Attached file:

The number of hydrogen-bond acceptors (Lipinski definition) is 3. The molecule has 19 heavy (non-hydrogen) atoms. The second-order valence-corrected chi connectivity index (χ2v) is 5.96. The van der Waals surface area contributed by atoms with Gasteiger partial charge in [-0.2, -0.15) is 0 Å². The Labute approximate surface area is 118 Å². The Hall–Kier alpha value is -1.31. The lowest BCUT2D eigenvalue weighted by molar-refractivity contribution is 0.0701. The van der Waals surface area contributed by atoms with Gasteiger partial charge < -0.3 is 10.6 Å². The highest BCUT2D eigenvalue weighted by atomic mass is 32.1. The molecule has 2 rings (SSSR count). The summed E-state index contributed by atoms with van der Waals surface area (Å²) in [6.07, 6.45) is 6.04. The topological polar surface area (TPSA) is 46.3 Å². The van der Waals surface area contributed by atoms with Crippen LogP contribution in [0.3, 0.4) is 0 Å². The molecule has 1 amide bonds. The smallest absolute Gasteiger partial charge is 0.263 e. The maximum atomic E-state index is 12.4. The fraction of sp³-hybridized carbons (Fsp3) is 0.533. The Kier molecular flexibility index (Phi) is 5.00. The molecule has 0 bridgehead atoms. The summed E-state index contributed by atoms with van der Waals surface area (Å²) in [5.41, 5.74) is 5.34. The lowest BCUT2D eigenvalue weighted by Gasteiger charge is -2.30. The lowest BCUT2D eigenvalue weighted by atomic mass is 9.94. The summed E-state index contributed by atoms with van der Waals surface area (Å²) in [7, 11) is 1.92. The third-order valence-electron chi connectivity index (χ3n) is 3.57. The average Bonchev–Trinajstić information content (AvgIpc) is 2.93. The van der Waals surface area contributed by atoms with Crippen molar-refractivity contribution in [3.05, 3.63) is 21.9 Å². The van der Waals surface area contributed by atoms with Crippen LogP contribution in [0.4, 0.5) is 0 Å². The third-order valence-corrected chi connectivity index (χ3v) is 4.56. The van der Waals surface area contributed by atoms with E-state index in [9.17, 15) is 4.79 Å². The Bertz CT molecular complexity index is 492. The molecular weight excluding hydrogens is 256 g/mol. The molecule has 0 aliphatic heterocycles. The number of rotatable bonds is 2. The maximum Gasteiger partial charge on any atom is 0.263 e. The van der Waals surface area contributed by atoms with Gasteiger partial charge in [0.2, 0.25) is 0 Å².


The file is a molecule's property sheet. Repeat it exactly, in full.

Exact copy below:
The number of hydrogen-bond acceptors (Lipinski definition) is 3. The molecule has 19 heavy (non-hydrogen) atoms. The second-order valence-corrected chi connectivity index (χ2v) is 5.96. The van der Waals surface area contributed by atoms with Gasteiger partial charge in [-0.2, -0.15) is 0 Å². The Labute approximate surface area is 118 Å². The Hall–Kier alpha value is -1.31. The lowest BCUT2D eigenvalue weighted by molar-refractivity contribution is 0.0701. The van der Waals surface area contributed by atoms with Gasteiger partial charge < -0.3 is 10.6 Å². The highest BCUT2D eigenvalue weighted by atomic mass is 32.1. The molecule has 2 rings (SSSR count). The summed E-state index contributed by atoms with van der Waals surface area (Å²) in [6.07, 6.45) is 6.04. The topological polar surface area (TPSA) is 46.3 Å². The van der Waals surface area contributed by atoms with Crippen LogP contribution in [0.3, 0.4) is 0 Å². The molecule has 1 amide bonds. The smallest absolute Gasteiger partial charge is 0.263 e. The maximum atomic E-state index is 12.4. The fraction of sp³-hybridized carbons (Fsp3) is 0.533. The Kier molecular flexibility index (Phi) is 5.00. The molecule has 0 bridgehead atoms. The summed E-state index contributed by atoms with van der Waals surface area (Å²) in [5.41, 5.74) is 5.34. The lowest BCUT2D eigenvalue weighted by Gasteiger charge is -2.30. The lowest BCUT2D eigenvalue weighted by atomic mass is 9.94. The summed E-state index contributed by atoms with van der Waals surface area (Å²) in [7, 11) is 1.92. The third-order valence-electron chi connectivity index (χ3n) is 3.57. The average Bonchev–Trinajstić information content (AvgIpc) is 2.93. The van der Waals surface area contributed by atoms with Crippen molar-refractivity contribution in [3.05, 3.63) is 21.9 Å². The van der Waals surface area contributed by atoms with Crippen LogP contribution in [0.4, 0.5) is 0 Å². The third-order valence-corrected chi connectivity index (χ3v) is 4.56. The van der Waals surface area contributed by atoms with E-state index in [9.17, 15) is 4.79 Å². The Bertz CT molecular complexity index is 492. The molecular weight excluding hydrogens is 256 g/mol. The molecule has 0 aliphatic heterocycles. The number of rotatable bonds is 2. The maximum Gasteiger partial charge on any atom is 0.263 e. The van der Waals surface area contributed by atoms with Gasteiger partial charge in [0.2, 0.25) is 0 Å².